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June 5-7, 2023 – To bean or not to bean, that is the question….

Over the coming weeks, we look forward to telling you a bit about the new veggie friends in the offing, beginning this week with — the fresh beans, on their crunchy pods, green and flat, or yellow and cylindrical. The fresh bean is unique from the other summer veggies because like the fakus, it appears now, at the height of spring, and will not stick around for the entire hot, steaming season. Because beans are a crop that thrive on moderation.   

The remainder of their Legume family relatives just love extremes. Fava and peas thrive on frigid cold weather, while soybeans and lubia (black-eyed peas) adore the scorching sun. The beans, however, seek weather that’s just warm enough and just ventilated enough – in essence, a transition-season climate. Which explains why beans are one of the only crops belonging to spring and autumn in our field, dropping in for a very short visit before the onerous summer heat prevails. This year’s spring has been ideal for the bean: overall moderate and gentle. A true field day for the bean!

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In perfect step with the Harvest Festival, Chubeza also harvested our very special grain in the field – the clover, which carpeted the earth in green throughout the winter season, fertilized the ground and protected it from erosion, while its roots aerated the soil as well. Now the clover has dried up and turned yellow. The harvester deftly cut the dry stems and then packed the hay into beautiful, very impressive bales of straw.

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May 22-24 2023 – Focus on Fakus

In perfect step with Shavuot, over the last two weeks we harvested our first beds of fakus, aka “Arabic cucumber.” After several years of questions pouring in like, “This week I received two portions of zucchini and no cucumbers!” this year we decided to begin to pack the fakus in a separate, additional bag from the cucumbers (for now only in the large boxes until the quantities increase). This way it will be easier for those in the know to identify, and to make introductions to those not yet acquainted with the wonderful fakus. Here, ladies and gentlemen, is the fakus in all its glory:

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May 15-17 2023 – Weird Tomatoes I’ve Known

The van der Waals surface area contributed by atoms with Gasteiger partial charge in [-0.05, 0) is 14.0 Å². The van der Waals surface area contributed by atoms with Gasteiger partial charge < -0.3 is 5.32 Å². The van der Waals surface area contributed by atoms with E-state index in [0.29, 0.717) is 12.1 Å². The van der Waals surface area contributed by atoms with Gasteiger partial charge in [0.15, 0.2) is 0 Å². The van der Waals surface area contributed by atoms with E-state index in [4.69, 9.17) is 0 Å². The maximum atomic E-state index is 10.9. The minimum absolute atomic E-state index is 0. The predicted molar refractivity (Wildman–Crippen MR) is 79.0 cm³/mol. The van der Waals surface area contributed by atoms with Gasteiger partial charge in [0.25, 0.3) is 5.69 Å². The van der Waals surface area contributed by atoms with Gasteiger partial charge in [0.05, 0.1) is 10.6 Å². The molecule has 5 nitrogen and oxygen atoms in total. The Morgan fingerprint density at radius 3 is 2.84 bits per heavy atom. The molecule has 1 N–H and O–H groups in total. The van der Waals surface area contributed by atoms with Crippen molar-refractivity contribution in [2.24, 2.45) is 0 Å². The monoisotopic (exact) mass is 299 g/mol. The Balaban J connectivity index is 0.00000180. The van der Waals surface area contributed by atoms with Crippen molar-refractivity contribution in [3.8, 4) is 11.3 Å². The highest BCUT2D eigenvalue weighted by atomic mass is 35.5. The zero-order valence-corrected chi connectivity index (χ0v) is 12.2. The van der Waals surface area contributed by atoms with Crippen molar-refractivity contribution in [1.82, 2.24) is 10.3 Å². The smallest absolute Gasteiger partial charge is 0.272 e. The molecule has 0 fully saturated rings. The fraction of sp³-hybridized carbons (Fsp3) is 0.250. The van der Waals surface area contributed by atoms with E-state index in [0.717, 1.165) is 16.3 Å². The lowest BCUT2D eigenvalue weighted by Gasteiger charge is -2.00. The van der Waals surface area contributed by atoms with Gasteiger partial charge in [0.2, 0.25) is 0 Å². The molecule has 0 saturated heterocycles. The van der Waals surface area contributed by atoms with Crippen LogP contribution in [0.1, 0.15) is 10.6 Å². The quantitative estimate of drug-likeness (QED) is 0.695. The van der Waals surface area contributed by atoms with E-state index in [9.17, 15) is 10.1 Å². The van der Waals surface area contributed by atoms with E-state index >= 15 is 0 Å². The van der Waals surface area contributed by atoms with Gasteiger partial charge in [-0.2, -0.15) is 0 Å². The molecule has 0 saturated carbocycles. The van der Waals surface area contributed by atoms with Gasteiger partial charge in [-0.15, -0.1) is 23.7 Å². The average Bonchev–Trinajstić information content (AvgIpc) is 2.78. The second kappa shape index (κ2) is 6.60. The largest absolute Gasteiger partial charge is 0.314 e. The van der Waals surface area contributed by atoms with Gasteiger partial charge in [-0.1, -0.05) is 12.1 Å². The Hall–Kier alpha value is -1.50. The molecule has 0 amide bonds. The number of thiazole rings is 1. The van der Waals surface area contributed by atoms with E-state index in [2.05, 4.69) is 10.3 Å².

This week –  A MYSTERY IN THE TOMATO BED – Against this idyllic spring, strange surprises have emerged. Here’s what happened: During the picking of our “veteran” tomato beds, we suddenly came across some rather strange-looking tomatoes. At first glance, they looked big and red. But something caught our attention. At second glance, we noticed their slightly distorted shape, as if someone had somewhat crushed them between their fingers. I then set out to investigate the mystery…

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May 8-10 2023 – Red as a beet

To our very pleasant surprise, we’re enjoying a nice mild spring! Despite occasional bursts of heatwaves and haze, the temperatures overall have not yet shot up. We’re thoroughly enjoying cool mornings and cool afternoons, with nice sunshine in-between. One of the biggest winners of this spring (besides us…) is the red beet. It’s been with us since fall, as one of the first vegetables to announce that the Chubeza Box cast of vegetable characters has changed from a summer to winter ensemble. Beets are also one of the winter vegetables that will leave the box shortly at spring’s end. In recent years, when spring swiftly turned into scorching summer, the last beets were already quite pathetic. But this year, they are basking in glory – big, sweet, and juicy! So, in honor of this wonderful vegetable – this week’s Newsletter is a tribute to The Beetroot.

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May 1-3 2023 – SQUISH-SQUASH

DON’T MISS TAMIR’S EXTRAORDINARY BLUEBERRIES! Blueberries need special conditions to best grow, including acidic soil and especially beneficial cold spells. To maintain an ideal level

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April 24-25 2023 – Thoughts about Earth Day and an Israeli Week

Sometimes Nature is perceived as a battlefield in which the strong overcomes the weak, and only the battle is supreme (think of the expression “law of the jungle”). Yet this conception is totally removed from reality. Within the interrelationship between the species, competition is the most destructive: both sides lose. Yet the relationship from which all sides benefit is.
This week we mark Israeli Memorial Day and Independence Day, interwoven like Dr. Jekyll and Mr. Hyde. And particularly in today’s turbulent, complex and arduous period in Israeli society, replete with polarization and anger, protests and struggles, and no lack of disdain, contempt and hatred, I remind myself that now, as always, Nature has lessons to teach us: Cooperation and reciprocity are the wise, correct choice to empower prosperity, growth and profit for both sides. And this choice lies in our hands.

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THANKS FOR VISITING ON CHUBEZA’S “OPEN DAY” (and What’s in Today’s Boxes!)

As Pesach and Mimouna celebrations close this week, we now have the distinct pleasure of thanking all those who worked so hard to make Monday’s Open Day at Chubeza a success. 
It was our great pleasure to host our guests, to greet well-known and new faces, to chat, nosh, play, create, tour, pick vegetables, take a bumpy tractor ride, and enjoy a sunny – and sometimes drizzly – day together.

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